Graphic Recording: Reporting in Pictures

Sarah Catherine Firth-CM Sketch

© Sarah the Firth Creative Services, 2014

Graphic Recording is the art of interactive illustration – a fusion of mind mapping and cartooning and comics arts – that visually documents a presentation or a meeting process and outcome. Some “scribes”, as the practitioners are known, also extend this practice to 3D modelling.

Graphic Recording is fast being adopted in the educational, government and corporate sectors to facilitate participants’ engagement, comprehension and recollection. It is applied best where teaching and learning, strategic planning, analysing, problem solving, change management, decision-making, conflict resolution, brainstorming and / or the documentation of processes are the focus.

How does it work?

An organisation hires a scribe to sit in and listen to a session, all the while depicting the key concepts and major ideas in a visual format that combines text and images. The major benefit of Graphic Recording is its accessibility—the process helps people open up. The end product, which can summarise hours of discussion, also provides clarity and can help increase people’s understanding, integration and recall of key concepts. The disadvantage of this tool is that linear and non-visual thinkers can get frustrated with it. Furthermore, a scribe can only be as good as the other people in the room.

David Blumenstein - ACA Sketch 1

© David Blumenstein, 2014

The scribe uses a whiteboard and colour textas in real time to record the nuances of the presentation or meeting they are attending. They may often use a video camera to record the process, or take photos of the evolving images, which can be bundled in the client’s package or used for marketing purposes later on where no confidentiality agreement is in place. The 
practitioner will often keep a notebook by their side or record the session to ensure they do not miss out on vital details, which they can add later when they edit the final images. Additional colour can also be overlayed at the editing stage. The final images are then photographed and handed over to the client. These images will then be integrated into PPP slides, reports or used for educational or promotional purposes on websites. The upshot is that the final product enhances content rather than replaces it.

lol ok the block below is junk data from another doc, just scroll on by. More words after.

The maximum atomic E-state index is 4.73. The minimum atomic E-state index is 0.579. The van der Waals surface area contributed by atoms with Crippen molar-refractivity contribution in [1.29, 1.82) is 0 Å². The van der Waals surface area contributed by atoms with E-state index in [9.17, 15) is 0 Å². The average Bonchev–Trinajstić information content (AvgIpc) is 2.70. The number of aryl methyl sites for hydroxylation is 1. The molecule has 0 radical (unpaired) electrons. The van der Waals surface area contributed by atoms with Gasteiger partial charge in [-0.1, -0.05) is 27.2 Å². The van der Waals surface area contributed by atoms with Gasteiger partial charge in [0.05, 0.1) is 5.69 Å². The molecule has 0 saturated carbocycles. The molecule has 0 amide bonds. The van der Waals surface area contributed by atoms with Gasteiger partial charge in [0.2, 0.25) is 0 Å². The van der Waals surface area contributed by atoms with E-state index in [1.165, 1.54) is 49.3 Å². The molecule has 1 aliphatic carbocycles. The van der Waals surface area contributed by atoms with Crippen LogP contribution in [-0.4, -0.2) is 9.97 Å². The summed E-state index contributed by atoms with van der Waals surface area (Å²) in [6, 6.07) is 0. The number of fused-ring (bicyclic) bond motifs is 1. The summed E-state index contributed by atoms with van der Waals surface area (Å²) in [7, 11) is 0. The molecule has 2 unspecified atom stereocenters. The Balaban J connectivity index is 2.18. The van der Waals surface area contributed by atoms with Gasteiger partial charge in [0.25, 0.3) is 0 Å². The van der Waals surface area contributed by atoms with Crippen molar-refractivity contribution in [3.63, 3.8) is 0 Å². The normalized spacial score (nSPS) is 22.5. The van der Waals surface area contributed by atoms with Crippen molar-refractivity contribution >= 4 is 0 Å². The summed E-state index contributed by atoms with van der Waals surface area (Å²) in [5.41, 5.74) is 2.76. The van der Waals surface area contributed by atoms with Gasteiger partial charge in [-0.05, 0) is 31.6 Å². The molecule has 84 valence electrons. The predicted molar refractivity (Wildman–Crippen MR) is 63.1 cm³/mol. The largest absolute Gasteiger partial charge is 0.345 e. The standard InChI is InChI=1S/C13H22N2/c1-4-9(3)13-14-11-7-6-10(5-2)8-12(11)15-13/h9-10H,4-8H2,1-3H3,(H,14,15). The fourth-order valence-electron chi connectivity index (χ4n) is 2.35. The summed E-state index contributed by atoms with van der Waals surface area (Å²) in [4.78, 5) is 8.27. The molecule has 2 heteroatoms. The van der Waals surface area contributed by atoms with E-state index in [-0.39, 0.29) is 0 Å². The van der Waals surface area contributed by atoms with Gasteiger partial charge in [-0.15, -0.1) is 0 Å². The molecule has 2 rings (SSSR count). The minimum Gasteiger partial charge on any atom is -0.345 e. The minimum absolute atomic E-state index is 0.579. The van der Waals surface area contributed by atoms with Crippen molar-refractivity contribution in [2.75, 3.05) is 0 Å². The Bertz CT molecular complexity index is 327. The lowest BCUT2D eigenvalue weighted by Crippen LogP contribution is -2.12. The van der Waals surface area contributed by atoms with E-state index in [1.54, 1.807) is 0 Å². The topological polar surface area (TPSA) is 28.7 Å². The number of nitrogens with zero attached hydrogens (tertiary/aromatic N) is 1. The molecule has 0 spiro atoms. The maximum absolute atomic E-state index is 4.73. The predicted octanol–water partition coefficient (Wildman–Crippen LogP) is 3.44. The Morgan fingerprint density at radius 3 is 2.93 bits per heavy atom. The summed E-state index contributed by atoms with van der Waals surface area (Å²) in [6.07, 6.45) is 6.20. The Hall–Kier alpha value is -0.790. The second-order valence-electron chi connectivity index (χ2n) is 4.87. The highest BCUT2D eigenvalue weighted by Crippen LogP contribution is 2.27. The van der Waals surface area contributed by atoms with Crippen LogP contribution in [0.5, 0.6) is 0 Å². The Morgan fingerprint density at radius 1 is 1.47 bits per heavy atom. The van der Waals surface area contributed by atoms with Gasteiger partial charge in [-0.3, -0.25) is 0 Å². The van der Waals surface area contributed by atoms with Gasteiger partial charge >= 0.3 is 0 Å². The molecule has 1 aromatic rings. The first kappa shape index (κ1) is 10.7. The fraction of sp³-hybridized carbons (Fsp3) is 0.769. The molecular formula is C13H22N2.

David Blumenstein - ACA Sketch 2

© David Blumenstein, 2014

Graphic Recording is both a passive and active role. It is the former in that the practitioner does not directly comment or get involved in the actual presentation or meeting. The active component comes from listening and scribing to produce a physical (print or digital) product.

The Australian Cartoonists Association recently ran a session on Graphic Recording with a panel of Australia’s foremost practitioners that included Sarah Catherine Firth, David Blumenstein, Glen Le Lievre and Luke Watson who shone the spotlight on it and demonstrated the process in action to an enthralled audience (see illustration below). Comics Masterclass was also lucky to have Sarah Catherine Firth document a 45-minute presentation into one concise and brilliant page (see top illustration).

Here are seven things you need to know upfront if you want to consider a career as a Graphic Recorder:

  1. Be prepared to sign a Non-Disclosure (Confidentiality) Agreement if you are working in the corporate sector or in government, as some matters under discussion are confidential. Not only will you not be allowed to chat about the session, you will not be allowed to exhibit or publish the material you have generated on websites or on marketing collateral.
  2. This is a form of live drawing except you are dealing with ideas rather than an artist’s model. You will need to be focused and switched on and yet remain relaxed throughout the session so you capture central concepts and other informational high beats quickly and effectively.
  3. This is not an art form that demands perfection. You can be loose in your drawings and still get the desired effect.
  4. You will need to learn to present yourself and your services to a corporate market. Be professional in everything you do from your sales pitch to marketing and negotiation to your phone etiquette and beyond. You need to deliver quality every time.
  5. Marketing is usually conducted via social media and word of mouth.
  6. Do your homework in determining what your fee structure will be so it is competitive and in line with your expertise and value proposition to the market.
  7. Join an association so you can network and learn from your peers (see resources list below). 

In the final analysis, Graphic Recording has a dual purpose—not only is it a powerful tool for capturing ideas and information critical to an organisation’s success, it also provides entertainment in the form of performance art for delegates. Witty live sketching invariably commands enthusiasm and appreciation from an audience who do not consider themselves to be artists. Therefore, for those of you who want to makes comics a career this is a great way to add another professional string to your bow and create another income stream.


Local Practitioners
Sarah Catherine Firth: and (look out for a one day course in 2015)
David Blumenstein:
Glen Le Lievre:
Luke Watson:

Associations and Conferences
Graphic Facilitation Facebook group:
The global International Forum of Visual Practitioners (IFVP): and
EuViz Conference 2014 (Berlin):
IFVP Conference 2015 (Austin):

More Information
Brandy Agerbeck:
Ink Factory:!/categories/graphic-recording-2/
Sketchpost Studio:

Julie Ditrich

© Julie Ditrich, 2014

Image Credits
Top: Sarah Catherine Firth
© Sarah the Firth Creative Services, 2014

Middle and Bottom: David Blumenstein
© David Blumenstein, 2014


Originally published in Comics Masterclass Spotlight (Vol 1. No 11, Nov 2014).

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